Saturday, 05 December 2020

Diagnostic industry to grow steadily at $12.3B in 2020

17 December 2019 | Features | By Dr. VL Ramprasad

India’s diagnostic Industry is worth $9 billion and the market is growing every year

image credit- istock.com

image credit- istock.com

The healthcare industry is amid a major paradigm shift. Big data and artificial intelligence are arguably the most significant revolution in healthcare in the last decade. Reports by Frost & Sullivan, expects healthcare and diagnostic industry to generate a revenue of $6.7 billion by 2021. Diagnosis is the first step in any kind of disease management and plays a significant role in the medical treatment process.

India’s diagnostic Industry is worth $9 billion and the market is growing every year and more people are becoming aware of the latest technologies such as next generation sequencing  and the latest imaging techniques . The diagnostic industry is expected to grow steadily at $12.3  billion in 2020.  It has witnessed a transformational shift as the service providers are taking up automation and other digital technologies to provide better service to their customers. In the current world of artificial intelligence and digitization in clinical labs, manufacturers are providing instruments with remote services for seamless operations. One of the significant areas which will contribute towards this is the ever-evolving genomics industry.

Two decades ago, the only kinds of diagnostic test that a patient was aware of was a based on analyzing various biochemical parameters. Now, with the advent of artificial intelligence and next generation sequencing, diagnostic industry is not only able to provide routine diagnosis but also tailor-made diagnostics depending on the genetic make-up of an individual. This kind diagnosis is paving the way for precision medicine. With the help of next generation sequencing technology, it has become more possible than ever to sequence large number of genes at once and get exploratory insights that, were either not available or too difficult to obtain a few years back. The abundance of information available makes it possible to diagnose the disease accurately and take required action.

Genetic testing can help in identifying subgroups within a disease population. It is slowly gaining popularity for diagnosis and treatment in India. Genetic testing is particulalry relevant and usefull in India due to our diversity. Tests such as Carrier Screening test are used to determine the risk of having children affected with genetic diseases. More than 1,000 genetic tests are currently in use, and many more are being developed. There are tests for infectious diseases like TB in which genetic test is done on the bacteria itself to asess the drug resistance of bacteria. This helps clinicians in prescribing the right drug basis the resistance level  of the bacteria. With an increasing number of tests being done in India, many of them now costs half as much as they did five years ago and this cost is expected to decline further as awareness about genetic test increases.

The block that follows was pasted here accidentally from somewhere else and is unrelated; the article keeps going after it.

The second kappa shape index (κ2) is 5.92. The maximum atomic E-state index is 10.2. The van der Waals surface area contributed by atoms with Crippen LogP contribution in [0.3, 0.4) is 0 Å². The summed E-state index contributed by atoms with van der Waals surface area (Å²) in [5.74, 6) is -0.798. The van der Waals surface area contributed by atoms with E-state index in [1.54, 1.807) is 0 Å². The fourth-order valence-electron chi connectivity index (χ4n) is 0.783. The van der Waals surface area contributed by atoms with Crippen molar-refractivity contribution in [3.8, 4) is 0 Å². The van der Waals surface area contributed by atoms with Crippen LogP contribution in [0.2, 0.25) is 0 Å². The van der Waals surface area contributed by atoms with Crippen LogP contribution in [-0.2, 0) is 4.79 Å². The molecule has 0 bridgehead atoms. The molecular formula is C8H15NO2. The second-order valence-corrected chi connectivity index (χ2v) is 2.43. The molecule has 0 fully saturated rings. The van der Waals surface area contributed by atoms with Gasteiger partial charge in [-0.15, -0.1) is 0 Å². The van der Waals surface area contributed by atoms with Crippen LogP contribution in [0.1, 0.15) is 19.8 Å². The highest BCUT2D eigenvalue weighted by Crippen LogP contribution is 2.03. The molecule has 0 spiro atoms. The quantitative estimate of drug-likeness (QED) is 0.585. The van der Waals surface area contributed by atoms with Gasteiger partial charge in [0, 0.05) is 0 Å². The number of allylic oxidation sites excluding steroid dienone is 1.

As a predictive measure, genetic testing is often utilized in clinical trials as a secondary or exploratory measure, with an aim to identify genes that exhibit notable differences between responding and non-responding patients, to guide future treatment. The common ground is a growing understanding that most of the variation in treatment is responsive to therapeutics is not random. Genetics can have a great impact on how therapies and drugs affect patients.

Paediatrics, foetal medicine, oncology and haematology may use genetic testing more actively than other departments. Around 80% of the 7,000-odd rare diseases are genetic in origin. Also, while price of genetic tests has come down significantly over the years affordability amongst all segments of patients is still a concern. Government and insurance companies should come together to create policies under which the cost can be covered under health insurance schemes.

With the rise of rare diseases, complex chronic ailments such as diabetes, coronary artery diseases and cancer and infectious diseases such as TB, we feel that there are enough opportunities for diagnostic players to collaborate with the government and private companies on causes that will ease the burden on the healthcare ecosystem of the country. Aggregating, integrating patient data and applying big data analytical techniques will help in developing better models which will enable the doctors in making better clinical decisions.

 

Dr. VL Ramprasad, COO, MedGenome Labs

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